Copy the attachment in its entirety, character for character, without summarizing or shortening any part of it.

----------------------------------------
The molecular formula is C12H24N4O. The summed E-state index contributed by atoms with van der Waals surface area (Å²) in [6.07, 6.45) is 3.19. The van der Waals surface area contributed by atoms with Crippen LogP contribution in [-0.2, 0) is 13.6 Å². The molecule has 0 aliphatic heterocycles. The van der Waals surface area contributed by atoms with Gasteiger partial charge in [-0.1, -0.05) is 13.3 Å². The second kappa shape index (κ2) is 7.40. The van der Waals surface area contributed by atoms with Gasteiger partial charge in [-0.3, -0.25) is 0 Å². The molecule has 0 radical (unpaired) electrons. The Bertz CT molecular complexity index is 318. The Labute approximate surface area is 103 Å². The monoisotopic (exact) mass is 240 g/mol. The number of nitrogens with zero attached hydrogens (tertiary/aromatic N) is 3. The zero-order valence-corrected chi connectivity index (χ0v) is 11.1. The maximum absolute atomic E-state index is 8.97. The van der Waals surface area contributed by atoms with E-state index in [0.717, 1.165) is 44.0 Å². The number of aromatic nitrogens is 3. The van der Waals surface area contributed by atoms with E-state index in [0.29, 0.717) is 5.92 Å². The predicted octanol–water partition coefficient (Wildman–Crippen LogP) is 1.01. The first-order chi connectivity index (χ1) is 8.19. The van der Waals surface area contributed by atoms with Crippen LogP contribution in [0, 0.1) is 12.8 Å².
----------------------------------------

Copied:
The molecular formula is C12H24N4O. The summed E-state index contributed by atoms with van der Waals surface area (Å²) in [6.07, 6.45) is 3.19. The van der Waals surface area contributed by atoms with Crippen LogP contribution in [-0.2, 0) is 13.6 Å². The molecule has 0 aliphatic heterocycles. The van der Waals surface area contributed by atoms with Gasteiger partial charge in [-0.1, -0.05) is 13.3 Å². The second kappa shape index (κ2) is 7.40. The van der Waals surface area contributed by atoms with Gasteiger partial charge in [-0.3, -0.25) is 0 Å². The molecule has 0 radical (unpaired) electrons. The Bertz CT molecular complexity index is 318. The Labute approximate surface area is 103 Å². The monoisotopic (exact) mass is 240 g/mol. The number of nitrogens with zero attached hydrogens (tertiary/aromatic N) is 3. The zero-order valence-corrected chi connectivity index (χ0v) is 11.1. The maximum absolute atomic E-state index is 8.97. The van der Waals surface area contributed by atoms with E-state index in [0.717, 1.165) is 44.0 Å². The number of aromatic nitrogens is 3. The van der Waals surface area contributed by atoms with E-state index in [0.29, 0.717) is 5.92 Å². The predicted octanol–water partition coefficient (Wildman–Crippen LogP) is 1.01. The first-order chi connectivity index (χ1) is 8.19. The van der Waals surface area contributed by atoms with Crippen LogP contribution in [0, 0.1) is 12.8 Å².